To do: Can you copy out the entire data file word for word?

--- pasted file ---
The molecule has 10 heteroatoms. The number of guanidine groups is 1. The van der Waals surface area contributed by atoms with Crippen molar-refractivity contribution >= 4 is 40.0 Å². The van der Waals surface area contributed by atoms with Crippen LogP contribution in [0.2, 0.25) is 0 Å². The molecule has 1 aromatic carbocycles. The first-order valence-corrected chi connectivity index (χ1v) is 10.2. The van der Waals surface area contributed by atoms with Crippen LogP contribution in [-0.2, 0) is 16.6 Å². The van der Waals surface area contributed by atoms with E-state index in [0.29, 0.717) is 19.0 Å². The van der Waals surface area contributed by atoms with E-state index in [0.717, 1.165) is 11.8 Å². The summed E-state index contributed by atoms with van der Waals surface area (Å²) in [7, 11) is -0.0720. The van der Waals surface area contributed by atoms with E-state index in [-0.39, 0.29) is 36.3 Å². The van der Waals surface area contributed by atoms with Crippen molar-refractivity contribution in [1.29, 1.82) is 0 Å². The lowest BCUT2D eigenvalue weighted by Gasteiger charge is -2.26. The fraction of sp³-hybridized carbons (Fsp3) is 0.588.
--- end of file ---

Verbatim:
The molecule has 10 heteroatoms. The number of guanidine groups is 1. The van der Waals surface area contributed by atoms with Crippen molar-refractivity contribution >= 4 is 40.0 Å². The van der Waals surface area contributed by atoms with Crippen LogP contribution in [0.2, 0.25) is 0 Å². The molecule has 1 aromatic carbocycles. The first-order valence-corrected chi connectivity index (χ1v) is 10.2. The van der Waals surface area contributed by atoms with Crippen LogP contribution in [-0.2, 0) is 16.6 Å². The van der Waals surface area contributed by atoms with E-state index in [0.29, 0.717) is 19.0 Å². The van der Waals surface area contributed by atoms with E-state index in [0.717, 1.165) is 11.8 Å². The summed E-state index contributed by atoms with van der Waals surface area (Å²) in [7, 11) is -0.0720. The van der Waals surface area contributed by atoms with E-state index in [-0.39, 0.29) is 36.3 Å². The van der Waals surface area contributed by atoms with Crippen molar-refractivity contribution in [1.29, 1.82) is 0 Å². The lowest BCUT2D eigenvalue weighted by Gasteiger charge is -2.26. The fraction of sp³-hybridized carbons (Fsp3) is 0.588.